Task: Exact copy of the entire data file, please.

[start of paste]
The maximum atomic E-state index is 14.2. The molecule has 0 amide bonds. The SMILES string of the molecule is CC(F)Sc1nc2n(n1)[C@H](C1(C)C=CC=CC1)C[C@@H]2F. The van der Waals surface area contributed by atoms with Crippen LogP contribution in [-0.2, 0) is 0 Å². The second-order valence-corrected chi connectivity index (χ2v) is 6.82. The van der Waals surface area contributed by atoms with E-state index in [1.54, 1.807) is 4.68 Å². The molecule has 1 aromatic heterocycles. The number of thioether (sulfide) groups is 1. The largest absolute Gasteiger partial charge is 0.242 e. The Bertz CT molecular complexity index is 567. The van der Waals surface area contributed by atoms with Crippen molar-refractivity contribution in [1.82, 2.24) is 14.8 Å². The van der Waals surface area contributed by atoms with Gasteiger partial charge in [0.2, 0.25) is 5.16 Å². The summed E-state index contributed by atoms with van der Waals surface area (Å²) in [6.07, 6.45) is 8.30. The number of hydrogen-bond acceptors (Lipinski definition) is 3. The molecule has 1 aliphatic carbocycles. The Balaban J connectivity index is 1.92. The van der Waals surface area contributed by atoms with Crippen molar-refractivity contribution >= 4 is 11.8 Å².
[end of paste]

The maximum atomic E-state index is 14.2. The molecule has 0 amide bonds. The SMILES string of the molecule is CC(F)Sc1nc2n(n1)[C@H](C1(C)C=CC=CC1)C[C@@H]2F. The van der Waals surface area contributed by atoms with Crippen LogP contribution in [-0.2, 0) is 0 Å². The second-order valence-corrected chi connectivity index (χ2v) is 6.82. The van der Waals surface area contributed by atoms with E-state index in [1.54, 1.807) is 4.68 Å². The molecule has 1 aromatic heterocycles. The number of thioether (sulfide) groups is 1. The largest absolute Gasteiger partial charge is 0.242 e. The Bertz CT molecular complexity index is 567. The van der Waals surface area contributed by atoms with Crippen molar-refractivity contribution in [1.82, 2.24) is 14.8 Å². The van der Waals surface area contributed by atoms with Gasteiger partial charge in [0.2, 0.25) is 5.16 Å². The summed E-state index contributed by atoms with van der Waals surface area (Å²) in [6.07, 6.45) is 8.30. The number of hydrogen-bond acceptors (Lipinski definition) is 3. The molecule has 1 aliphatic carbocycles. The Balaban J connectivity index is 1.92. The van der Waals surface area contributed by atoms with Crippen molar-refractivity contribution >= 4 is 11.8 Å².